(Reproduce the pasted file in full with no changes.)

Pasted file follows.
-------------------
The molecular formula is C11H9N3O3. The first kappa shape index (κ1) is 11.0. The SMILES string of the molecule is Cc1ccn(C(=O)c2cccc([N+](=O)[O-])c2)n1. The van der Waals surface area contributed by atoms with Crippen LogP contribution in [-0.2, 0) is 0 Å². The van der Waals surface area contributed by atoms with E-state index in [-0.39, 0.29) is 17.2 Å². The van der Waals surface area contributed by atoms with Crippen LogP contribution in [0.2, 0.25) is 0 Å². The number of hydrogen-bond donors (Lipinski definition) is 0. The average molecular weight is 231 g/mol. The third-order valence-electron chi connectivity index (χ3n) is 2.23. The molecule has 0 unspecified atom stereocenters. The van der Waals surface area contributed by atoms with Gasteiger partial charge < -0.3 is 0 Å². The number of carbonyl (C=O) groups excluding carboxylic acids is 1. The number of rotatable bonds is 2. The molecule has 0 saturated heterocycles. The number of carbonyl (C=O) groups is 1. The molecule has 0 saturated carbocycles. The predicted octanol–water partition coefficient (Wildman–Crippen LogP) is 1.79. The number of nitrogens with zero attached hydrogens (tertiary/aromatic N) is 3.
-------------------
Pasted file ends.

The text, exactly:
The molecular formula is C11H9N3O3. The first kappa shape index (κ1) is 11.0. The SMILES string of the molecule is Cc1ccn(C(=O)c2cccc([N+](=O)[O-])c2)n1. The van der Waals surface area contributed by atoms with Crippen LogP contribution in [-0.2, 0) is 0 Å². The van der Waals surface area contributed by atoms with E-state index in [-0.39, 0.29) is 17.2 Å². The van der Waals surface area contributed by atoms with Crippen LogP contribution in [0.2, 0.25) is 0 Å². The number of hydrogen-bond donors (Lipinski definition) is 0. The average molecular weight is 231 g/mol. The third-order valence-electron chi connectivity index (χ3n) is 2.23. The molecule has 0 unspecified atom stereocenters. The van der Waals surface area contributed by atoms with Gasteiger partial charge < -0.3 is 0 Å². The number of carbonyl (C=O) groups excluding carboxylic acids is 1. The number of rotatable bonds is 2. The molecule has 0 saturated heterocycles. The number of carbonyl (C=O) groups is 1. The molecule has 0 saturated carbocycles. The predicted octanol–water partition coefficient (Wildman–Crippen LogP) is 1.79. The number of nitrogens with zero attached hydrogens (tertiary/aromatic N) is 3.